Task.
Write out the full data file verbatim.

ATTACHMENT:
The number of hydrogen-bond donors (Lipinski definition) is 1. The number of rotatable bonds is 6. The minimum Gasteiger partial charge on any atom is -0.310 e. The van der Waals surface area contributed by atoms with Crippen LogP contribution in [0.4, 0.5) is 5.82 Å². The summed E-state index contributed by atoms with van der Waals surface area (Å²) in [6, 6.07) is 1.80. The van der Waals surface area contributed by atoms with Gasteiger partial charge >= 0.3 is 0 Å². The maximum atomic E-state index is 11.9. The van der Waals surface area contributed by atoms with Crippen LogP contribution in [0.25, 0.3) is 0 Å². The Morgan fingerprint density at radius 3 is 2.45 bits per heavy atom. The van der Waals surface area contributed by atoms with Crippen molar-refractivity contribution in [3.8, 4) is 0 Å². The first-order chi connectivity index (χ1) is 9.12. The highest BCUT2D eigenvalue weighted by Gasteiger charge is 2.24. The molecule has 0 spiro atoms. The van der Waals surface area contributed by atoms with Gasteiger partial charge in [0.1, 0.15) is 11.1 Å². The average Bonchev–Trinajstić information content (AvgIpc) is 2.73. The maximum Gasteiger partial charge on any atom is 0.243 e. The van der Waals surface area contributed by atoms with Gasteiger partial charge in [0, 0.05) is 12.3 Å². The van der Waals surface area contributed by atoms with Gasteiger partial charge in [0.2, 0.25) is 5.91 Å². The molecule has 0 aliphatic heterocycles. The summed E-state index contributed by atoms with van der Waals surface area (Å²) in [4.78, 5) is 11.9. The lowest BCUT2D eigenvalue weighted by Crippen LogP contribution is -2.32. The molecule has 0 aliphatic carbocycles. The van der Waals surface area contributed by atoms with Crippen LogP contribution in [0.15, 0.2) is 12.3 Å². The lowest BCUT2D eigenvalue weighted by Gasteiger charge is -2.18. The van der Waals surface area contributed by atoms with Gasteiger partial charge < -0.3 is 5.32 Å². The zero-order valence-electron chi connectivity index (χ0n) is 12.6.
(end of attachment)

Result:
The number of hydrogen-bond donors (Lipinski definition) is 1. The number of rotatable bonds is 6. The minimum Gasteiger partial charge on any atom is -0.310 e. The van der Waals surface area contributed by atoms with Crippen LogP contribution in [0.4, 0.5) is 5.82 Å². The summed E-state index contributed by atoms with van der Waals surface area (Å²) in [6, 6.07) is 1.80. The van der Waals surface area contributed by atoms with Gasteiger partial charge >= 0.3 is 0 Å². The maximum atomic E-state index is 11.9. The van der Waals surface area contributed by atoms with Crippen LogP contribution in [0.25, 0.3) is 0 Å². The Morgan fingerprint density at radius 3 is 2.45 bits per heavy atom. The van der Waals surface area contributed by atoms with Crippen molar-refractivity contribution in [3.8, 4) is 0 Å². The first-order chi connectivity index (χ1) is 9.12. The highest BCUT2D eigenvalue weighted by Gasteiger charge is 2.24. The molecule has 0 spiro atoms. The van der Waals surface area contributed by atoms with Gasteiger partial charge in [0.1, 0.15) is 11.1 Å². The average Bonchev–Trinajstić information content (AvgIpc) is 2.73. The maximum Gasteiger partial charge on any atom is 0.243 e. The van der Waals surface area contributed by atoms with Gasteiger partial charge in [0, 0.05) is 12.3 Å². The van der Waals surface area contributed by atoms with Gasteiger partial charge in [0.2, 0.25) is 5.91 Å². The molecule has 0 aliphatic heterocycles. The summed E-state index contributed by atoms with van der Waals surface area (Å²) in [4.78, 5) is 11.9. The lowest BCUT2D eigenvalue weighted by Crippen LogP contribution is -2.32. The molecule has 0 aliphatic carbocycles. The van der Waals surface area contributed by atoms with Crippen LogP contribution in [0.15, 0.2) is 12.3 Å². The lowest BCUT2D eigenvalue weighted by Gasteiger charge is -2.18. The van der Waals surface area contributed by atoms with Gasteiger partial charge < -0.3 is 5.32 Å². The zero-order valence-electron chi connectivity index (χ0n) is 12.6.